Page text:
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AN INDEPENDENT DAILY NEWSPAPER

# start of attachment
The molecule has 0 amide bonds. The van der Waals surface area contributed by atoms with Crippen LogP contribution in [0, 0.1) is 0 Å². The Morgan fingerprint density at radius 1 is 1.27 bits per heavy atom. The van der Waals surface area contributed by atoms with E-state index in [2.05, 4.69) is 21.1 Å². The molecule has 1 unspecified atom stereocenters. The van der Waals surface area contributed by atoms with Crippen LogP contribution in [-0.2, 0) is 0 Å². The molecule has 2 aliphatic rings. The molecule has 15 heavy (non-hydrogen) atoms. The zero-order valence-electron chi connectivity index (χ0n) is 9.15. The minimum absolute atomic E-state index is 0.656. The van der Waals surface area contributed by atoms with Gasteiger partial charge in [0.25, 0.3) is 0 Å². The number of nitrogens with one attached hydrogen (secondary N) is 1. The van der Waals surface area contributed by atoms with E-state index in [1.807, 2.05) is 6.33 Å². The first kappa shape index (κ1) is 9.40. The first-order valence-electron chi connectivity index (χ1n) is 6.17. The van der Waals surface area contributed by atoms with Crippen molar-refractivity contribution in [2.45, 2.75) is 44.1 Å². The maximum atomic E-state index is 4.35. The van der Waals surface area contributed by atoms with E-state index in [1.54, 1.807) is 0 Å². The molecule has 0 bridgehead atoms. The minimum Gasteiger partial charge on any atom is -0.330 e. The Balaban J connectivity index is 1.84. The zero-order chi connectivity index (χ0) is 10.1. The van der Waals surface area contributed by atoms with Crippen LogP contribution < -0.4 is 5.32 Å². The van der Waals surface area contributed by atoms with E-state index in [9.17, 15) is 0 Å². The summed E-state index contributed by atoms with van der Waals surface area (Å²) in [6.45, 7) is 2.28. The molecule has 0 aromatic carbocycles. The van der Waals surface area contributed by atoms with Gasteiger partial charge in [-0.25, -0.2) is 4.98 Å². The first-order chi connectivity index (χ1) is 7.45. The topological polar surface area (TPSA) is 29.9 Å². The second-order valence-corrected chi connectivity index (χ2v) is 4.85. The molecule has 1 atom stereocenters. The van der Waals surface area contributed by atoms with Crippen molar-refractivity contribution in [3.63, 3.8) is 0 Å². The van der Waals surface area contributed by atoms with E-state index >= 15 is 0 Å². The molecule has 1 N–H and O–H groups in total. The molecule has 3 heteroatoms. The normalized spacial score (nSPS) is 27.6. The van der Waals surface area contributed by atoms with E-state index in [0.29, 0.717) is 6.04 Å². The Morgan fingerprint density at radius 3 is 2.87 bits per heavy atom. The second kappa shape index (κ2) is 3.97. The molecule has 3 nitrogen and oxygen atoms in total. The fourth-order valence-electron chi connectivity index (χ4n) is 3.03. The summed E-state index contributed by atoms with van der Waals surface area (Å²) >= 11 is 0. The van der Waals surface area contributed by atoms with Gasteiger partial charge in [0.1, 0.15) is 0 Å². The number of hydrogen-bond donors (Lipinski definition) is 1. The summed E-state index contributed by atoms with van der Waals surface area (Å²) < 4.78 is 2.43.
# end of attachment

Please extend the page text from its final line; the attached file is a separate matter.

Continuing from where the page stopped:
DEDICATED TO THE SERVICE OF THE PEOPLE, THAT HO GOOD CAUSE SHALL LACK A CHAMPION, AMD THAT EVIL SHALL HOT THKIVE UNOPPOSED. H. D. Slater, Editor-in-Chief an eontisling owner, has directed The Herald fox 14 years; 6. A. Martin ia News Editor. EL PASO HERAXD EDITORIAL AND MAGAZINE PAGE Saturday, March Thirtieth, 1912. THIRTY-SECOND YEAR OF . PUBLICATION Superior exclusive features and complete news report by Associated Press Leased Wire and 200 Special Correspondents covering Arizona. New Mex. ia. wast Texas. Mexico. Washington. D. C, and New York. Published by Herald News Co.. Inc.: H. D. Slater (owner of 55 percent) Presi dent; J. C Wllmarth (owner of 28 percent) Manager; the remaining 25 percent is owned among 13 stockholders who are aa follows: H. I. CapeU H. B. Stevens. J. A. Smith, J. J. Mundy, Waters Davis. H. A. True. Mc Gleonon estate, W. F. Payne. R. C. Canny, O. A, Martin. Felix Martinez, A. L. Sharpe. and John P Ramsey. The People's Holy Day SUNDAY cornea around every oace in so often, to give folks a chance to orient themselves tO: get square with the world and steady their nerves. Properly naed, Sanday 4 a great institution: and the proper use is any activity or any form of rest or play or recreation that makes men more fit to do their work in the world. Such weekly repair work may he more necessary, in one, for the physical man, or, in another, for the spiritual man.. But wherever a fellow feels worst run down, there he ought to concentrate the recreative influence. The old idea of Sunday was apt to he rather a gloomy sort of suppression, that made many children hate the very thought of it, and bored red blooded men to distraction. Yet there was some merit in the old scheme of things, that at least forced a complete change of the mode and habit of life. There was a sort of recrea tion in this very change. The morning s were more deliberate, the afternoons more free, the evenings quiet. But there never was any excuse for the puritanic idea of complete reversal of all normal habits, and complete suppression of all normal in stincts of self repair and self expression. Tom Moore writes of the strict old covenanter who, if he had his own way, "Wud na let a cat on the Sabbath say mew; Nae birdie maun whistle, nae lambie maun play." Most persons can remember when some estimable persons thought it was wrong to take a walk on Sunday, or to toss a ball, or sing a "secular" song, or read a novel, or play tennis, or hoe in the flower bed, or ride in a carriage, or call on one's friends. Yet the inconsistency of some of those old ways was well illustrated by the regular Sunday gorging at table, the intemperance of intolerance, the waste ef time in some forms of alleged religious duty that were anything but inspiring or worthy of an intelligent deity. The best use of Sunday, after att, is the natural use, the genuine rest and refreshment that come from turning one's thoughts away from the common drudgeries and toward higher things; and that come from freeing the body from the tasks of the ordinary days and giving it a chance to repair waste and renew its energies. The best Sunday laws, the only Sunday laws that should be per mitted on the statute books, are those that are aimed at preventing nuisances; at preventing any use of Sunday by one person or group of persons that may inter fere with the legitimate use of Sunday by another person or group of persons. Any activity that does not obviously tend to harm humans physically, morally, men tally, or spiritually, should he permitted without hindrance, as long as such indul gence does not interfere with the rights of others. It must not be forgotten that the church itself has the highest authority for the dictum that the Sabbath was made for man, and not man for the Sabbath. In other words, the weekly rest day should be secured to the people for their reasonable recreative activities, but no effort should be maJue to force the people to any strict code drawn up by any sect or cult. After 1 ,000,000 SO FAS thk news of the great coal strike in England has seemed very remote and has excited only passing interest in this country. But we are facing one of our own, to begin Sunday night next unless some compromise be reached, which is highly improbable. The last coal strike in the United States, that of 1902, cost $100,000,000, which the people, the "ultimate consumer," finally paid. The strike of 1902 was settled by president Roosevelt in a way that was inspired by far seeing wisdom, but the man now in the white house will not take any such liberties with precedent and habit, and no way exists to force a settle ment If, on top of a general coat strike in this country, there comes a general strike of railroad men, which seems probable; and if both these be piled on top of the widespread industrial strikes now prevailing throughout the east in various in dustries, especially textiles, the disturbance will take on a gravity exceeding that of Great Britain; and incidentally, it will seriously affect the national political campaign, creating a condition for which no prophet can suggest an easy solution. A general strike such a is now threatened, if it last six months, will result in the actual loss of $5O0,OOG000, a loss that can never be made up, because it is final and complete waste. This loss will be shared by all the people, and those least able to bear it will have the hoariest burden thrust upon them by the opera tions of unchangeable economic laws. When such a condition as that now threatened is possible in America, we must admit that we are far from having solved the problems of government or of civilization. The kind of "education" and "progress" that simply means increasing recklessness, greater disregard of results, and decreasing sense ef inter-dependence among the units of human society, is not much to brag about. J How Aubert ALL THE WORLD loves a good sport and Aubert is that. Aubert, the dashing plucky cavalry commander, came back. Of all the military men on either side since the beginning of rebellion against Diaz, this fellow with the French name Irishly pronounced, this humorous Kelt mixed-blood of Mexican in dian and French-Spanish Romantic origin, has played the game more like the soldiers of song, story, epic, and tradition than any other product of the "genera tion of suppression." Aubert was ordered into a trap, and was then left to extricate himself as best he might. He seems to have been the victim of an ill conceived plan of campaign and of a too easily discouraged army of invasion. "Save thyself," was the word among the main body of the federals after the rout at Corralitos, and the army scattered and flew back to Torreon and to Monterey, and to Lord knows where, having no capable commanders to take the places of Salaa, the suicide, and Blaa quet, wounded in action. But Aubert did not know that his support had hiked, and be undertook alone to save the campaign and rally the forces for a new aggres sive movement. , Military men, studying the country in which the operation was carried on, and knowing the straits in which Aubert found himself, can understand why he retired the second time, after his magnificent stand around Atotoniko. But as sportsmen they regret his fatal tactics, trying to operate in mass formations against an enemy of greatly superior force in open order, and they cannot understand why, in flight, he left several hundred horses behind: it would seem as if horses would have been the very things he would want most, to aid in his escape. The horses were being held in a corral away from the more exposed portions ef the field of battle, while the men fought dismounted, and the rebels probably cut the brave fellows off from their mounts. This has not seldom happened, not only in the civil war and in Asia, but also in Indian warfare in our own west The incident, nevertheless, shows better than anything else how precipitate was the final flight and how hopeless the final rout must have been for the federals, many of whom were tons forced to flee into the hills on foot They left their artillery behind, and their provisions; many of them threw away their rifles and ammunition, and, fully dispersed, they sought safety as individuals, trusting to some guiding provi dence to rally them and save them from death by hunger, thirst, and exposure. The victorious rebels give Aubert full credit for his daring maneuver, which was a serious blow to them for it prevented them from following up their Corra litos victory, and prevented them from scoring a big capture of fighting men. The rebels added largely to their stores and munitions of war, but they feel dis appointment at not bagging the game. Aubert fought gloriously against heavy odds, and whether he be dead or alive, bis hero's wreath is fairly won, and in his defeat under such conditions there is no shame. Further sacrifice was unnecessary, and could have availed him nothing. He may now reach Parral and reinforce ments. If he has succeeded in saving his men for another day and another fight, it is to his credit, as a dashing and inspiring cavalry commander who would be a valuable asset to any army in any man's country. This fight, like the much smaller but red hot battle fought at Casas Grandee during the Madero revolution, shows the Mexican fighting men at their best AM who have seen them in actual battle under capable leaders agree that they fight with signal courage and a sort of fatalistic disregard of danger, that make them formidable antagonists. They are at home in open fighting, they instinctively seek available cover when at long range, but when the necessities of conflict call for in fighting under conditions of great peril, they are right there, laughing and puffing cigarets, and absolutely disregardlful of flying bullets and bursting sheU. The typical Mexican irregular is an individualistic fighter, hard to control and inclined to go his own gait ; the typical Mexican regular or schooled officer under capable com manders is like British or Russian infantry, or the French of the Old Guard, trained to stand, and loyally taking his medicine without.fear and without panic they are fatalists to whom death in the ranks is so terror, and to whom the sight of blood is only a signal to close up the line. Readers of The Herald's accounts of the fighting of the last few days must have been isnpxeseed with the fact that, through other men's eyes, they have been witnessing a tragedy. The time for levity has long passed, and the serious busi ness of war is here. In the north and down east, some flippant newspaper para graphed are still writing of "opera bouffe" Spanish-American "wars" and flinging jibes at the tamale men and the dgaxet fighters, swapping Hes in the sun or shoot ing holes in the sky. That foolish talk won't do any more. Death casts a palL human blood blackens the sett of desolated lands, and villages are laid waste. Com bat like that of the week just ended ia no material for comedy. Men may wonder, and lament, and regret, men may even hate and despise, but men of intelligence and warm blood cannot joke about such deeds as these. It is war and it is des perate; the fate of a republic is in the balance; and there is abundant human interest in the moving scenes, irrespective of the rights and wrongs of the contend ing parties, irrespective of the special interests we may or may not have in the outcome. "With blood and fire" is a favorite phrase of the rebels throughout the distracted country, in threatening attack and reprisal; the phrase is too true to be Years Of Progress Came Back longer the subject of jesting. Judged b'y the standards of Anglo-Saxon and north European democracies, their cause is unjust, their "constitution" not a fact but only the name of an ideal; but while they can count on no -sympathy in the United States because they have not given the nation a fair chance to readjust itself, nevertheless there is nothing to be gained by trying to minimize the importance of the armed rebellion, or to Ignore the' peril of the republic which has no strong man to guide it through this crisis. t o Found an -El Paso woman who enjoys the "music' of the 7 oclock whistles. She hasn't learned to sing the fire whistle yet. o CoL Roosevelt, in a letter to Magazine Munsey, expresses his opinion of the New York newspapers. In the letter he uses the pronoun "I" exactly 171 times. Even kings and emperors use the pronoun "we," conceding the existence of God. Roosevelt is the champion egocentric of all time. When a man is named O'Rozco, when his hair is auburn and his mustache near-red, when he takes his licker neat, when he wears a green tie, and when he is chronically "agin the government," is it fair to conclude that among his ancestors are" to be found a Patrick and a Bridget, and that he has cousins in county Cork? UNCLE WALT'S DENATURED POEM The Little Bundle By Walt Mason. Three dozen fell diseases came down and wheezes that filtered through my hat! The doctors and the nurses were gath ered by my bed, and I had dreams of hearses and cities of the dead. The drug gists used to trundle hope to me day by day, and how I blessed the bundle that I had laid awayl When I was convalescent I eeased to fume and fret; my griefs were evanescent for I was out of debt! I paid the blooming nurses, I paid the sawbones, too, the druggists got their purses and still I had a few! You1 don't know what a blessing a roll of boodle is, till maladies distressing throughout your system whiz! I have no doubt that worrry o'er debts that they roust face sends sick folks in a hurry out to the old bones place. If, reader, you're unthrifty, then take this hunch of mine: A bank account is nifty; put roubles down in brine. For sickness and disaster for you their webs may spin; whenxoins go fast and faster and none are coming in, when you are in a black age of sickness and expense, you'll wish you had a package of dongh in evidence! TO CONTEST SEATS OF 112 DELEGATES Roosevelt Headquarters Plans Fight Against In structed Delegates. Washington. D. Ci, March 0. The seats of 112 of the delegates to the Re publican national convention so far chosen will be contested, according to senator Dixon today at Roosevelt head quarters here. Though Taft managers claimed that 274 delegates had been instructed for him. senator Dixon cred its " him with only S and gives 13 to Roosevelt and lists 94 aa unlnstrueted. TAFT WINS IN MEET OF OHIO COMMITTEE Columbus Ohio, March 30. The Taft administration and president Taft were given endorsements by the Republican state central committee here today. The committee also decided that the six delegates at targe to the national con vention at' Chicago will be selected at the state convention to be held here June 5 and 6. - NO -PREFERENTIAL PRIMARY FOR TEXAS Dallas. Tex.. March 30. Democratic preferential primaries tor Texas were voted down by the state Democratic executive committee today. The com mittee, however. In its primary de ceslon. said that counties have the right to express a preference for presidential candidates In primary elections, provided delegates to the state convention be elected In conven tions. The committee also will select the city for holding, on May 28, the state convention to name delegates to the national convention- CITIZEN'S TICKET IS PUT IX THE FIELD AT CLOVIS. Clovis, N. M., March 30. A mass meeting was held at the city hall which nominated a "Cltisen's ticket," but it is claimed by the Democrats to be a movement on the part of the Re- ; publican minority In disguise. The i meeting was called by L C Copeland. one of the leaders of tne liepu oilcan party here. In the permanent organi zation H. C Herby was elected chair man and C. F. Downing, secretary. In Its report the resolution committee pledged its candidates to a strict busi ness administration, condemned par tisan politics in municipal affairs, and declared their candidates as the repre sentatives of all the people. Mo candi dates were named for mayor, city treasurer or alderman for the fourth ward. C P. Downing was nominated for city clerk. He is the present clerk. Aldennon nominated were: First ward, Joe Sellers: second ward, E. W. Mears; third ward, G. W. Singleton. The ora tors of the occasion were: L. C. Cope land and M. C. Spicer. DEMOCRATS CONDEMN TAFT , IX COLORADO CONVENTION Trinidad. Colo, March 30. The Taft administration was condemned and the state administration and Colorado's rep resentative in congress were commend ed by the convention of Democrats af Las Animas1 county, which today elected 31 delegates to the state national dele gate convention to be held at Colorado Springs April 29. The delegates were not Instructed. A. C. McChesney is the county's candidate for national dele gate. PRESIDENTIAL PRI3IART BILL PASSES ILLINOIS HOUSE Springfield. IU., Mrh 30. The Illin ois house today passed the presidential preferential primary bill by an unani mous vote. The bill stands In the form in which It passed the senate and aa soon as It is engrossed it will go to governor De neen for his approval. No cleaning like Wright's. HAVE ALL BUT TWO OF THE ALLEN GANG They Are Surrounded in a Mountain Retreat and Battle Is Imminent. Hillsvflle, Va March 30. Sidna Al len, leader of the Allen clan, 'and Wes ley Edwards, his nephew, the two fugitive court house assassins, are believed to be surrounded on Sugar Loaf mountain. Every line of escape Is said to be smarted and a battle may take place before night. Friel Allen, a blue eyed stripling of 17. youngest of the eight of the Allen gang, each indicted for the five mur ders in the Carroll court house a fort night ago, was taken late 'yesterday la a carriage shed at the home of his father, Jasper Allen, eight miles front here. He cheerfully submitted to ar rest Only Sidna Allen, a man of middle age, and his young nephew, Wesley Edwards, both mountaineers of reck less daring, are now fugitives Both are prepared to resist, until Phone Wright for good eleanlng. Suits cleaned, pressed or Ayti, Wright and knoeked me flat; and oh, the groans CLASSES OF ARIZONA SENATORS DISCUSSED Site Bill For"PubHc Building at Las Oruces Is Introduced. Washington. D. C, March 30. Sen ator Shlvely Introduced a resolution In the senate to ascertain to which classes the senators from Arizona shall be assigned, -whose term will ex pire the third day of Slaroh, 1913. and 1815. Representative Ferguson introduced bills in the house today for the pur chase of sites and the erection of public buildings at Las Vegas, Raton and Las Crucee, New Mexico, to cost $ 180,000. Former governor Bates, of Massa chusetts, and others, before the nubile health committee of the senate -opposed the bill creating a department of health. Lettery For New State Senators. A lottery in the senate chamber will determine the respective tenures of office of the 'four senators from the new states of Arlaona and New Mexico, who will .be sworn Into, of fice Monday. ' The new senators, will draw from a ballot box papers so numbered as to indicate to which of three classes of senators they shall be assigned: those whose terms expire in 1917, 1916 or 1913. This method of determination Is in accord with precedent ' The last drawing was In 1907 when Senator Owen of Oklahoma drew the long term and senator Gore the short. Shermwa Bill Rejected; Smoot - Bill "Win. The senate by a vote of 21 to 46 re jected the Sherwood dollar a day pen sion bill which had passed the. house, and then adopted, SS to 16, the' Smoot general age and service measure, un der which the pension roll would be Increased by $20,000,006 annually during the next five years. No cleaning like Wright's. DEATHS AND BURIALS VICTOR EARL PETERSOX. Victor Earl Peterson, the 15 year old son of Mr. and Mrs. Eugene J. Peterson, of 3930 Rivera street, died Friday af ternoon at 6 oclock. The lad had un dergone an operation for appendicitis two months ago, from which he never completely recovered. He was a pupil of the flan Jaeinto school. His father is manager of the Consumer's Ice com pany. His parents, two brothers. Henry and Walter, and a sister, Augusta Pe terson, survive him. The funeral 'ser vice, conducted by Rev. J. D. Ray of the First Baptist church, was held Saturday afternoon from the residence. The Interment was in Evergreen ceme tery. FUNERAL OF 31. R. ROBINSON. The funeral service for M. R. Rob inson, who died Friday morning, will be held from Trinity Methodist church Sunday afternoon at 2:30 oclock. The church service will be conducted by the pastor. Rev. C W. Webdell. and the Knights of Pythias will conduct the service at the cemetery. The in terment will be in the Knights of Pythias plot in Evergreen cemetery. LENxV GIERSE. Lena Glerae, the 9 months old daughter of Mr. and Mrs. Fred Glerse, o. v JBast uveriana street, died Sat urday morning at 9 oclock. The funeral service was held Saturday afternoon and the burial was In Concordia. Let Wright do your cleaning. THE WEATHER. Kl Paso, Saturday. March 38, 1912. Forecasts. El Paso and Vicinity Rain tonight or Sunday; colder Sunday. New Mexico Rain or snow tonight or Sunday; colder Sunday and In north east portion tonight west Texas Tonight and Sunday unsettled, rain In south, rain or snow in north portion tonight or Sunday; solder In the Panhandle and warmer in southeast portion tonight; colder Sunday. Local Data. El Paso Readings. Today Test'y. Ram K n m ?raeiw tsea level; . . ss.74 Dry thermometer 42 Wet thermometer 33 Dew point 18 Relative humidity .. .. SS Direction of wind ....v E Velocity of wind 6 State, of wether Clear 29.64 SS 44 12 W 16 Clear jiaisuaii last Z4 hrs L 8 Highest temp, last 24 hrs SS ..'.'. Lowest temp, last 12 hrs 41 tielgnt or river this morning above fixed last zero mark 12.8 feet Fall in ! hours 0.3 foot. CHARGED WITH VAGIUCT, J. M. Hogan and Delbert Foldpn -orer arrested by city detective Joe Haus lnger at a San Antonio street rooming house Saturday morning and charges of vagrancy registered against them at the police station. In their room were found three grips, one of them containing gambling devices of vari ous kinds, some smoking opium and several hypodermic syringes. Folden had been working, he said, at a gambling house in Juarez Let Wright do your cleaning. AUTOMOBILES ON FARMS PROMISE TO SOON MAKE HORSES AND MULES USELESS EXPENSES As an Influence Upon the Social Life in the Country the Auto Has Already Proved Valuable. By FREDERIC J. HASKIN. NO PHASE of the automobile in dustry promises more for the future than the genral adoption of power-propelled vehicles on the farms of the country. It has been demonstrated time and again that the automobile on the farm is a paying Investment Wherever It has been adopted in the rural communities It has added much to the rapidity with which the farm work may be done. Those who have made use of it declare that next to the telephone, it gives the farmer more advantages than any -other Innovation since the rise of har vesting machinery. The main difficulty confronting the automobile manufacturer in getting his machine into the hands of the farmer, has been the ultra-conservative tendencies of this large army of Amer icans. The average farmer is especial ly conservative in the matter ofpay ing out his bard earned dollars. While he may use the produce of his farm with what seems sometimes to be profligacy, he dislikes to bny anything which costs him an actual outlay of 'money. He thinks nothing of feeding his stock so well that they literally "roll in fat" even when grain is 00 cant a. bushel, and hav Is S3 a ton. But If he has to buy bay and grain a different complexion is placed upon the situation. New Magic Circle. It Is here that a new magic circle has been established. The law. permit ting the use of denatured alcohol for industrial purposes, has opened a new field f hope for the far-sighted automobile manufacturer. The farmer may now grow potatoes and may util ize the small ones for making dena tured alcohol to drive his farm machin ery. Wherever this has been tried, it has been demonstrated that it costs less to manufacture enough alcohol to take the place of a horse than it does to keep the horse. It doubtless will re quire years to get the conservative farmer to act upon this well-proved theory, but it is believed by many stu dents of farm economics that In the course of the coming decade or two, hundreds of thousands of farmers will adopt this method of securing power for their farm work In preference to the use of the horse. Horses a Burden. It .Is estimated that there are nearly 30,000.000 horses and mules In the Unit ed States, and that it takes the pro duct of some five acres of land to keep each one. The emancipation of the land from the burden of support ing the horses would make available many millions of acres for other pur poses. Of course, some of this land would be required for growing the po tatoes from which to make the alcohol. The net result, however, would be a great saving in the number of acres required to furnish the farm power of the United States. That the farmer may be somewhat justified in his conservatism In not adopting the farm tractor for all farm purposes. Is shown 'by a few statistics of the present annnal upkeep account of the automobile in the United-States. A leading trade authority caAnlates that the present day value of the au tomobiles in this country in money i aggregates more than double the total cost of the Panama canal. It Is esti mated, that the tire and inner tube bill of the automobile-using public of the United States now amounts to J J 0.000.- 000 a year. The gasoline used in 1912 will cost, authorities estimate, nearly as much as It costs to maintain the American army. Adding to this $20, 000,000 for oil and grease for lubricat ing purposes, it will be seen that the expense accounts for automobile opera tion, leaving out the matter of repairs and depreciation. Is a very heavy one. Tuse of the Farm Tractor. The versatility of the farm tractor la one of the most remarkable xeatares of the whole automobile business. Many of them are so constructed that they can haul a good sized train of loaded wagons to market one day, the next day serve as power for the operation of a thrashing machine or a wood saw, and the following day draw a aeries of harrows, rollers and drills over a large field. While the farm tractor is being most widely used in the middle west, on the Pacific coast and In the wheat raising districts of Canada, it Is, along with the pleasure car gradually com ing into its own In the other sections oz the country. The world's record for plowing has been made by an oil-driven tractor, tried out air Purdue university. Haul ing a unit of 60 plows, three of these tractors recently plowed a stubble field at that Indiana Institution at the rate of an acre every four and one fourth minutes. The three tractors, working together, were found to have a greater capacity than the three work ing singly. This is explained by the fact that plowing requires a great deal of reserve force, and that the re serve force of one is practically suffi cient for all three The tractors in this experiment were operated on a low grade of kerosene distillate, costing about four cents a gallon. The fuel cost for plowing was six nd one-half cents a gallon. The big gang-plow turned over seven acres of soil for ev ery mile it traversed. While, In many cases, the manufac turers of self-propelling farm machin ery have been Inclined to make the whole machine as a unit, others have found it more profitable to manufac ture tractors wtilch could be used sim ply as mechanical horses. With a com paratively small motor truck, or trac tor, the farmer is able to hitch up one binder or two mowers and so around a field of grain or grass at a much freater speed than with the horse rawn machinery. Rural Prejudlee Overcome One of the difficulties tending to pre vent the general adoption of farm tractors Is the prejudice in the rural mind against automobiles In general. Many an intelligent countryman has observed that this prejudice comes from the outomobllists themselves. They assert that so long as an automobllist observes the speed laws and takes those precautions which Insure the safety of the horse-using traveler, they have no complaint to make, and welcome rath er than complain of the advent of the automobile. It is when such things uappen as a farmers tour-horse team being scared and made to run away without the automobllist even stop ping to prevent the disaster, or to protect the farmer, that bitterness Is engendered. In a great many com munities wives and daughters of farmers are entirely stopped from trav eling on the public hlgnways for fear of having their horses frightened by careless and reckless automobMlsts drivers. The farmer contends that if the better class of automoblltsts would help to bring to Justice such reckless drivers as these, there would be no complaint on his part when the motor-car comes his way. Another consideration which has tended to prejudice the mind of the farmer against the automobile is the widespread publicity which is given to automobile accidents. From reading the newspapers of rural circulation one naturally would get the impression that the automobile is the JugKer naut of the modern transportation world. However, inquiries of the re cent census by no means substan tiate this Impression. Those inquir ies reveal the fact that in 1910 there were over 45,000 fatal accidents in the United States. Of these nearly 8, 000 were chargeable to the railroads: drowning and burning claimed more than 4,000 victims each; mines and quarries claimed some 2,500 victims; while vehicles other than automobiles were charged with 1,940 fatalities. The automobile had only 980 to Its credit Its Secla Influence. But even more Important than the utilitarian phase of the use of the au tomobile on the farm Is its social In fluence. Farm life in the United States has been and still is, unattac tive to many of the younger generation, as is proved by the steady increase of the urban population In proportian to the whole. Farm life has had many drawbacks; but tt is not the hard work. it is not the long hours. It (a not the routine, that has driven the boys to the city and has made the girls shrink from becoming farmers wives. All these are compensated by the fresh air, the good food, the health and the strength that come from clean living and communion with nature. The chief evil has been loneliness, the lack of human society and the drudgery of solitary labor has made farm life a nightmare to the country girl and has made it but little less at tractive to the country boy. The automobile In those sections where it has come into general use among farmers is doing much to cor rect this evil It has made Intimate neighbors of everybody within a ra dius of a score of miles and what was an all day's trip, and therefore impos sible, is now become an after-supper spin in which tne wife has her part. The automobile Is emancipating many farmers' wives from the blackest and most hopeless slavery. Not only does the automobile help ont socially, as far as the wife Is con cerned It has its utilitarian phase al so. If she can have her way and Is ingenious its motor will operate her churns, her washing machine, the pumps and do for her scores of things that of old have broken women's backs, serried their brows and brought them before their time to an old woman's grave the victims of the curse of drudgery. The automobile on the farm has its brightest promise for the future. It will help the farm said -the farm, in the end will be the final refuge and sustaining prop of the automobile. LETTERS TO THE HERALD (All cosainualeatlees mes: bear the signature of the writer, bet the aim will not be published where sua a re qsest s made.) HERRERA PUT TJF OWN BOND. Ctudad Juarez, March 39. Editor El Paso Herald: In today's -edition of your paper under the head "Castillo Herrera. High Pascualists Officer under arrest here." appears a falsity which affects my reputation as an Independent man and makes me receiving favors from persons whom I have always consid ered enemies of my brothers. "In the paragraph referred to It says that the 31,000 bond which I gave to secure my liberty was furnished by the son of a prominent landowner of Chihuahua. This is false. I paid the bond with money from my own pocket. Therefore I will ask you to rectify the paragraph which was published In or der1 that my friends may know that I have not received and am not disposed to receive favors from the Terraaases who are those to whom the aforemen tioned paragraph has reference. Castulo Herrera. Hints or Gardening Last Instructions By GEORGE FITCH, Author ef "At Good Old Siwash" (Copyright, 1912, by George Mathew Adams.) . WHEN the young, plants have be- gun a sturdy growth, the buayS season for their master begins I in earnest. He must encourage and assist them with props, poles, trellises, and crutches, while they are climbing the golden stair. The tomato is weak and nervous and must be held up with a wooden frame, so that the birds can got at the ripening fruit more conveniently. The peas must be trellised, tad the beam must be poled. The bean is a very en thusiastic climber, frequently devoting itself so exclusively to the exercise that it forgets to pod. Select a long, well seasoned pole, and coil the young plant around it. It will soon beeonte so at tached to the pole that it will refuse to leave it even for meals. There is no garden product so hardy as the bean pole, nor none whioh wfll more riehly repay a little care. Choose your pole carefully, plant it deeply and give it plenty of sunshine. You will find it impervious to frost, drouth and cut worms. Moreover, it is a perennial and can be used from year to year. Often it is the sole crop at the end of a long, hard summer, but no crardener who ha harvested a plentiful supply of bean poles neeu ie u, nis labor has been in vain. Telling things apart is one of the dis couragements of the amateur gardener. The baby plant is so unlike the finished product that he is bewildered. Seed sellers should illustrate the baby' plant on their packets, and not the adult vege table. Anyone can tell a ripe tomato, but the infant sproutlet looks so much like dog fennel, that it frequently meets a terrible fate at the hands of its in furiated owner. A few simple directions will be of much assistance. The plants which die first are the tomatoes. The plants with large leaves, out of which the worms make battenburg lace, are cabbages. The plants with the soft brown bugs all over them are potatoes. The plants which come up and rush madly over into the neighbor's yard are pumpkins, or squashes, or cucumbers The plants which cume up urea and discouraged, and need two cans of water a day are lettuce. The I Abe JUfartin Tiptoe Bud is agin rannin' fer sheriff after a five days siege quinsy, or in door boil. Some o our Most ardent ad vocates o th municipal ownership a' groceries are alius in th' frost seat at th the-atet. M Years Ago To From The Herald Of J- Frocx The Herald Of Tate Date lg98 A train of sheep came over today for J. B. Manby, of Colorado. There will be orchestra practice to night at the McGinty headquarters. Miss Dromgoole gave several Inter esting readings at Mesa school yester day afternoon. The Southern Pacific oompaay will sink walls near those It has at present and will also erect a pumphouse there. T. S. Peters has both pens of the Santa Fe stockyards filled with cattle and will ship them north tomorrow. President A. X. Robinson of the Mex ican Central went north today In his private car attached to the Santa Fe train. The United States- court will open (Monday and the judge and other of ficers of the court will arrive in town Saturday. The treasurer of the city schools Is paying off all teachers warrants for the months of September and Octo ber, W7. - The Sunset Limited arrived nearly two hours late today because the en engine broke a spring hanger and the train had to be pulled In front Lords burg by a freight engine. There were SS. passengers on board. An indignation meeting was held last night at whloh the president was criticised for not taking immediate ateps to secure the freedom of Cuba. Speeches were ntade by W. W. Bridg ets. X R. Harper, K. W. Stanton and Olvead&m Jones. The Democratlo primaries were held last night and 13 delegates were elected. 'They are: J, w. Magoffin. Charles Davis, J. R. Harper. George Oalnnie. W. W. Brldgers. J. C. Jones. J. C Ross, J. W. Page. J. D. Ponder. W. C. Kneeland, R. D. Richey. Ike Alderete, 3. A, Becajeda. The conven tion will be held tonight, when candi dates will be nominated. ITHGRO AND WHITE MAX KISHTt ONE IS DEAD; OTHER IS DTTNG Atchison, Ksjl. March SO. In a street duel here today between G. W. Robinson and William Bdson, a negro, the white man was killed and Edison was mortally wounded. Th nea had boon enemies and when they met today Robinson drew a pistoi and shot Bdson. Two negroes, friends of the wounded men. grappled with Robinson and threw him to the ground. Bdson then raised up and shot Robin son to death. plants whioh writhe about the ground m convulsions are peas. The traet of ground which doesn't sprout at all con- tains either nrtabaeas or cauliflowers. In case you should find, after a severe frost or drouth, a plant which is grow ing strongly and is remarkably well looking, root it out without a minute's hesitation. It is a weed. We have now arrived at the all im portant subject of the harvest Long before this time however, you will have ceased raiing to tend to your garden at 4 a. m. Ton may have some difficulty in telling just where the garden is. However, the bean poles, if tall enough, should locate it for you. The main ob ject in gardening is, of course, to present your neighbor with a bunch of home grown radishes, before his have begun to swell at the roots, thus causing him to turn green and expire with envy. To do this, purchase on the nhht be fore, two dozen fine young radishes and plant them carefully hi your gardes. Then harvest them in the morning, hav ing your wife beat a tin pan to attract attention, and giro them to your neigh bor with the moist earth still upon them. This is the true triumph of gar- Hmnn mI wrill ,lw .u.. your arduous labors. '